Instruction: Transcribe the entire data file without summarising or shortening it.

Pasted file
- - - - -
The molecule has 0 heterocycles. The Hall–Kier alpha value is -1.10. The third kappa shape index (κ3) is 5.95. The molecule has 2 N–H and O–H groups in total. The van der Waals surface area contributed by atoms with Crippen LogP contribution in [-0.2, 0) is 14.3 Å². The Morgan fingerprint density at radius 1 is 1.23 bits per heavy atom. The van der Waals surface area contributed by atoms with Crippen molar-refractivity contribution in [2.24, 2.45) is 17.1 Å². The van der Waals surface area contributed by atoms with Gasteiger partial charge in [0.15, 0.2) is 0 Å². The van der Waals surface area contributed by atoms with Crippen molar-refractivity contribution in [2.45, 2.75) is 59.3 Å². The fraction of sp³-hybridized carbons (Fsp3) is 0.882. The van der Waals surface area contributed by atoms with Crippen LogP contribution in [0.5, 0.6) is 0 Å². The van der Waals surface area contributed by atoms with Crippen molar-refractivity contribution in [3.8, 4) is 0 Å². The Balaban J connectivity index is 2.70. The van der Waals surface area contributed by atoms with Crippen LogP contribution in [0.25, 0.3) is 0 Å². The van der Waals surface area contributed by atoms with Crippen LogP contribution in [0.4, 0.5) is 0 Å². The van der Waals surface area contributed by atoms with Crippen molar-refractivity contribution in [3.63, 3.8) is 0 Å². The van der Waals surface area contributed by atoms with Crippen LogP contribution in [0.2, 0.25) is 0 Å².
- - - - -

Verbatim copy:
The molecule has 0 heterocycles. The Hall–Kier alpha value is -1.10. The third kappa shape index (κ3) is 5.95. The molecule has 2 N–H and O–H groups in total. The van der Waals surface area contributed by atoms with Crippen LogP contribution in [-0.2, 0) is 14.3 Å². The Morgan fingerprint density at radius 1 is 1.23 bits per heavy atom. The van der Waals surface area contributed by atoms with Crippen molar-refractivity contribution in [2.24, 2.45) is 17.1 Å². The van der Waals surface area contributed by atoms with Gasteiger partial charge in [0.15, 0.2) is 0 Å². The van der Waals surface area contributed by atoms with Crippen molar-refractivity contribution in [2.45, 2.75) is 59.3 Å². The fraction of sp³-hybridized carbons (Fsp3) is 0.882. The van der Waals surface area contributed by atoms with Crippen LogP contribution in [0.5, 0.6) is 0 Å². The van der Waals surface area contributed by atoms with Crippen molar-refractivity contribution in [3.8, 4) is 0 Å². The Balaban J connectivity index is 2.70. The van der Waals surface area contributed by atoms with Crippen LogP contribution in [0.25, 0.3) is 0 Å². The van der Waals surface area contributed by atoms with Crippen LogP contribution in [0.4, 0.5) is 0 Å². The van der Waals surface area contributed by atoms with Crippen molar-refractivity contribution in [3.63, 3.8) is 0 Å². The van der Waals surface area contributed by atoms with Crippen LogP contribution in [0.2, 0.25) is 0 Å².